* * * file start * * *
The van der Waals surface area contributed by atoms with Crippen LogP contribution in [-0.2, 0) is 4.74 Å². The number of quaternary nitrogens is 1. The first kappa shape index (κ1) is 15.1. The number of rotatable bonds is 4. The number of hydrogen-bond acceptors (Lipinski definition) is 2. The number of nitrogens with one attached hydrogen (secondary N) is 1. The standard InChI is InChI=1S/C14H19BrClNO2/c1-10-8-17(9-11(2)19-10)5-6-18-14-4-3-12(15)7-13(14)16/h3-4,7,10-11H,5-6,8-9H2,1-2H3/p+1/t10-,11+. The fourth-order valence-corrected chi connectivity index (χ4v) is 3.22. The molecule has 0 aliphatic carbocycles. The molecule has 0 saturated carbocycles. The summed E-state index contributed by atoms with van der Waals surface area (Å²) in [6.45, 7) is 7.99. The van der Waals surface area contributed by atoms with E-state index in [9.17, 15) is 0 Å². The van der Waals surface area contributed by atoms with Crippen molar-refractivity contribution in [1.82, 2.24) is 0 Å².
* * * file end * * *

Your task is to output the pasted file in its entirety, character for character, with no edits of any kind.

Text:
The van der Waals surface area contributed by atoms with Crippen LogP contribution in [-0.2, 0) is 4.74 Å². The number of quaternary nitrogens is 1. The first kappa shape index (κ1) is 15.1. The number of rotatable bonds is 4. The number of hydrogen-bond acceptors (Lipinski definition) is 2. The number of nitrogens with one attached hydrogen (secondary N) is 1. The standard InChI is InChI=1S/C14H19BrClNO2/c1-10-8-17(9-11(2)19-10)5-6-18-14-4-3-12(15)7-13(14)16/h3-4,7,10-11H,5-6,8-9H2,1-2H3/p+1/t10-,11+. The fourth-order valence-corrected chi connectivity index (χ4v) is 3.22. The molecule has 0 aliphatic carbocycles. The molecule has 0 saturated carbocycles. The summed E-state index contributed by atoms with van der Waals surface area (Å²) in [6.45, 7) is 7.99. The van der Waals surface area contributed by atoms with E-state index in [9.17, 15) is 0 Å². The van der Waals surface area contributed by atoms with Crippen molar-refractivity contribution in [1.82, 2.24) is 0 Å².